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Grade inflation blows up German universities

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Photo: DPA
06:22 CET+01:00
Germans might fear inflation of the economic variety, but grade inflation has become rampant in the academic world. Pippa Wentzel reports.

When 80 percent of students graduate with one of the top two grades, questions start being asked. When you learn that this figure was 70 percent as recently as 2001, alarm bells start to ring.

A report published last month by the German Council of Science and Humanities into marking practices across the nation's universities has drawn attention to these disquieting trends. It may provide welcome reassurance to anxious German students swotting for examinations, but makes otherwise for uncomfortable reading.

Wolfgang Marquardt, head of the Council which produced the report, did not mince his words in describing the situation to The Local. "The grades which students currently receive say almost nothing meaningful about their real achievement," he said.

The statistics which leap out of the report make it easy to see where Marquardt is coming from. What does it mean to achieve a "very good" or "good" in Art and Art History, when you're joined by 96 percent of all candidates? Likewise for social science, where 89 percent emerge with top grades.

Law and medicine stand out as the only two subjects in which the majority are still deemed only 'satisfactory' - for all other subjects 'adequate' has fast become the new fail.

An optimist might applaud rising performances - and this is a line many individual universities have taken in defending their results. Others are more sceptical.

"Good results can sometimes simply reflect the quality of students," Matthias Jaroch, spokesman for the German Association of University Professors and Lecturers, told The Local. "Some universities have become more selective about the students they admit, driving up standards."

But he was keen to emphasize that this doesn't provide an adequate explanation for the scale of the increases being registered.

"There are also political influences on the situation. Essentially politicians want as many students as possible to go on to university - and once they get there they want them to complete the course and to succeed," he said.

Marquardt believes that the universities themselves are complicit in the process: fiercer competition between institutions and courses to attract students - and the funding which they bring - may have encouraged them to lower the hurdles placed in front of students. "There is a reluctance to put potential students off with arduous testing," he suggested.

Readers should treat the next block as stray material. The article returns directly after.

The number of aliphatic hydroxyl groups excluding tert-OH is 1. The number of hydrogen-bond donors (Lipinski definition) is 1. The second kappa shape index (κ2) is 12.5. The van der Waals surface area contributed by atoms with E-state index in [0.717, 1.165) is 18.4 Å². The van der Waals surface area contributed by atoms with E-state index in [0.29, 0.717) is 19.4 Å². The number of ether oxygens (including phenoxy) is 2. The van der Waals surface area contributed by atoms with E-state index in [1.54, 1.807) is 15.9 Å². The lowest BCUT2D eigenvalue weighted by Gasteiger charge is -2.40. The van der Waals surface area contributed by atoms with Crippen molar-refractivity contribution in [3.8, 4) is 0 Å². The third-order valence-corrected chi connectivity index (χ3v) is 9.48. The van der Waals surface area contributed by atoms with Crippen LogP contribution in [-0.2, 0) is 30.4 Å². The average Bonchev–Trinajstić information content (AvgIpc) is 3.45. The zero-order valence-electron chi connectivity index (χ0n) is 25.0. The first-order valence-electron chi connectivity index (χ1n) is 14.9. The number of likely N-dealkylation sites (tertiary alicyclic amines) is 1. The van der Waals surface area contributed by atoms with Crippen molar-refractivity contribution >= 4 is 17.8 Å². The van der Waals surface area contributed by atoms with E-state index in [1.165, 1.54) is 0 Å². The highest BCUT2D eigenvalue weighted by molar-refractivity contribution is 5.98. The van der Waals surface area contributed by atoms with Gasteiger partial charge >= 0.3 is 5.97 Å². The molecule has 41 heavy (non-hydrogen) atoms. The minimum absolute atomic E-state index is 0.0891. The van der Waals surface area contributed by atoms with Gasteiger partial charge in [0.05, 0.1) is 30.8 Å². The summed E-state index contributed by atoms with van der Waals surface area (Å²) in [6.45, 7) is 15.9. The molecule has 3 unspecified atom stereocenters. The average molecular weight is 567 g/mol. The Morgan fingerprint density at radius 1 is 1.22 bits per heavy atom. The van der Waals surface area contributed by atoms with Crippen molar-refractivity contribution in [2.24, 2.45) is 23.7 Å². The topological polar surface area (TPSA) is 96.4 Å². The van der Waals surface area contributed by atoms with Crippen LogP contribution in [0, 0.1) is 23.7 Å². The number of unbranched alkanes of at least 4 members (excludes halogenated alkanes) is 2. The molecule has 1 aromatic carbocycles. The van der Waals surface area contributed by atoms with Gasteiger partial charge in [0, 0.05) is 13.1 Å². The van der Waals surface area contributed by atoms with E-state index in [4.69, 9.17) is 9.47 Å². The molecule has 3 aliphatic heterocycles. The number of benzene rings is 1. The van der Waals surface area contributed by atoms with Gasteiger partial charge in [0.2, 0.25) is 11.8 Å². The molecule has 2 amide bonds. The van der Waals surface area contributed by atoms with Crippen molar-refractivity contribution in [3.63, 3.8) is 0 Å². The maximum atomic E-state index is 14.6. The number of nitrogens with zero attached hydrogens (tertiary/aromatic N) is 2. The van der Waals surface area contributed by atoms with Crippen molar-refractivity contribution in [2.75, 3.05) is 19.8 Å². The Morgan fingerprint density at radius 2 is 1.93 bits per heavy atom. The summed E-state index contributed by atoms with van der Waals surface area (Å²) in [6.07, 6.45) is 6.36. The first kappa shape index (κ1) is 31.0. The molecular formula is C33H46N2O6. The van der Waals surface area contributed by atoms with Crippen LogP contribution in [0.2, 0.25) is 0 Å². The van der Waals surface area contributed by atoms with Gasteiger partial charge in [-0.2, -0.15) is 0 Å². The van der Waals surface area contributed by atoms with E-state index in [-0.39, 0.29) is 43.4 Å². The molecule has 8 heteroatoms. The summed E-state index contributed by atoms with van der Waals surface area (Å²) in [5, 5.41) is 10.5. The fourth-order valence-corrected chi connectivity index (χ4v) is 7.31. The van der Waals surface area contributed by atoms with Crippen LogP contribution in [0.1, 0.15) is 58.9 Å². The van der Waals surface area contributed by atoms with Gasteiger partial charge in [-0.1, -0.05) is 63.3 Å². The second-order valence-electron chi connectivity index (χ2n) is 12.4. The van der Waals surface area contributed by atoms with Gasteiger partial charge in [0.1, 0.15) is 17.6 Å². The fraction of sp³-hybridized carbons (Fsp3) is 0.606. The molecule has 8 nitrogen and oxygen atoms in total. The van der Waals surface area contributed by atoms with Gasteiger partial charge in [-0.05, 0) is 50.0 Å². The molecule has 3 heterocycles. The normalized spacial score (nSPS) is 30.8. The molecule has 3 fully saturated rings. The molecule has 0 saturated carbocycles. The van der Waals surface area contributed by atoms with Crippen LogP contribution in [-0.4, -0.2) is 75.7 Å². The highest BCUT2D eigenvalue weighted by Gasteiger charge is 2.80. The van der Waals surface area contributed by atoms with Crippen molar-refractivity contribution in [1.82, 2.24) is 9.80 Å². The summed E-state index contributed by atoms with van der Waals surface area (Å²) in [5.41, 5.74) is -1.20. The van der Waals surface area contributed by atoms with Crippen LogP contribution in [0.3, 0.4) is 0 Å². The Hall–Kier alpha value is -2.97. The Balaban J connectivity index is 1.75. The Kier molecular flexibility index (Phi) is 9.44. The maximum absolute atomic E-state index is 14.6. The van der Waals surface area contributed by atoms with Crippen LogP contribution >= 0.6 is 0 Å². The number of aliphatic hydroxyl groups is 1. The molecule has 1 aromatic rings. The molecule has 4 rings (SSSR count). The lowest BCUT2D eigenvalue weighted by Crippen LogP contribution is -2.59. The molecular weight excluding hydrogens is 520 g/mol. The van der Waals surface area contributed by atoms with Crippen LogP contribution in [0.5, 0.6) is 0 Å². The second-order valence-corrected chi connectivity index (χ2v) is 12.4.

Then there's the personal dimension. "Professors don't want to undermine the life chances of their students by handing out poor marks. They know just how vital these grades now are in determining a student's future life chances, and to some extent they just feel unable to dish out damning grades," said Marquardt.

"Nowadays we have this preoccupation with superlatives. Everything must be the best, must be excellent. But what we need is a bit of honesty - to say that 'good' really is 'good', and satisfactory really is good enough. At the moment we seem to divide everything into two categories - exceptional, and bad," he added.

Global grade inflation

Germany isn't the only country struggling with this; almost every western society has been hit by the phenomenon. In Britain, the number of students getting first-class degrees has increased by 125 percent in the past decade, according to statistics from the Higher Education Statistics Agency. Similar trends have been noted across North American colleges.

This doesn't mean that the effects aren't real - and damaging. "Employers are struggling to use university grades to make decisions about applicants, because they really say so little about them," according to Marquardt. "Many smaller firms in particular can get seduced by the marks which an applicant has, without having any means of evaluating them in context."

Universities, too, are apparently having a tough time selecting the best candidates for progression to Masters programmes. Sorting the wheat from the chaff, it appears, has never been more difficult.

"We badly need some more objectivity in the system," said Marquardt.

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What both Jaroch and Marquardt fought shy of admitting was that academic standards themselves could be slipping as a result of the rampant grade inflation. They were clear that they didn't see this as the main problem.

"I don't think examinations have got easier: it's just that better marks are being handed out for the same performance," insisted Marquardt.

Given the lack of any comparative data, the question cannot be settled definitively. But anecdotal evidence, at least, indicates such confidence might be misplaced.

The situation which one recent finance and business studies graduate described to The Local made it clear that widespread knowledge of lenient marking had turned many of her courses into farcical operations.

One student Jessica, who didn't want her surname published, described how the whole class would troop up one by one to deliver comically under-prepared presentations, universally culled from Wikipedia the night before - and would then all walk away clutching top grades.

"We were happy, because we had the marks we needed without having to work too hard. The professors put up with it because they came out of it looking good, as all their students had great marks," she said. "Actually, it was almost embarrassing."

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